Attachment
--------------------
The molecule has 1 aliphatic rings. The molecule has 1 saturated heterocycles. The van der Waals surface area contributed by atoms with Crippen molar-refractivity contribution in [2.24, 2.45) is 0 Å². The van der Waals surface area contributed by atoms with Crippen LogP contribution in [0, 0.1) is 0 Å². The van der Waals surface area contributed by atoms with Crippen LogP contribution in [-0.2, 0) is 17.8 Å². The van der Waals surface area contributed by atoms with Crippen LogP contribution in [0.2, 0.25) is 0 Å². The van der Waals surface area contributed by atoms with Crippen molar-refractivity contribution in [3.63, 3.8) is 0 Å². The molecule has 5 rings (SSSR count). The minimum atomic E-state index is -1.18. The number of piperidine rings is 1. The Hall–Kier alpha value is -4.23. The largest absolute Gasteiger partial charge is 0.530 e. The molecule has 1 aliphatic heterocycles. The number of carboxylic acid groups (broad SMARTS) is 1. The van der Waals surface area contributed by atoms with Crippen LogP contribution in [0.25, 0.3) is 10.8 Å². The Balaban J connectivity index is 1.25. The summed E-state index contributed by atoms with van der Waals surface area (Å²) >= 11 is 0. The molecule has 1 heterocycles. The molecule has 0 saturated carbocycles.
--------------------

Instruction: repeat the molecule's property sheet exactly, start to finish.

The molecule has 1 aliphatic rings. The molecule has 1 saturated heterocycles. The van der Waals surface area contributed by atoms with Crippen molar-refractivity contribution in [2.24, 2.45) is 0 Å². The van der Waals surface area contributed by atoms with Crippen LogP contribution in [0, 0.1) is 0 Å². The van der Waals surface area contributed by atoms with Crippen LogP contribution in [-0.2, 0) is 17.8 Å². The van der Waals surface area contributed by atoms with Crippen LogP contribution in [0.2, 0.25) is 0 Å². The van der Waals surface area contributed by atoms with Crippen molar-refractivity contribution in [3.63, 3.8) is 0 Å². The molecule has 5 rings (SSSR count). The minimum atomic E-state index is -1.18. The number of piperidine rings is 1. The Hall–Kier alpha value is -4.23. The largest absolute Gasteiger partial charge is 0.530 e. The molecule has 1 aliphatic heterocycles. The number of carboxylic acid groups (broad SMARTS) is 1. The van der Waals surface area contributed by atoms with Crippen LogP contribution in [0.25, 0.3) is 10.8 Å². The Balaban J connectivity index is 1.25. The summed E-state index contributed by atoms with van der Waals surface area (Å²) >= 11 is 0. The molecule has 1 heterocycles. The molecule has 0 saturated carbocycles.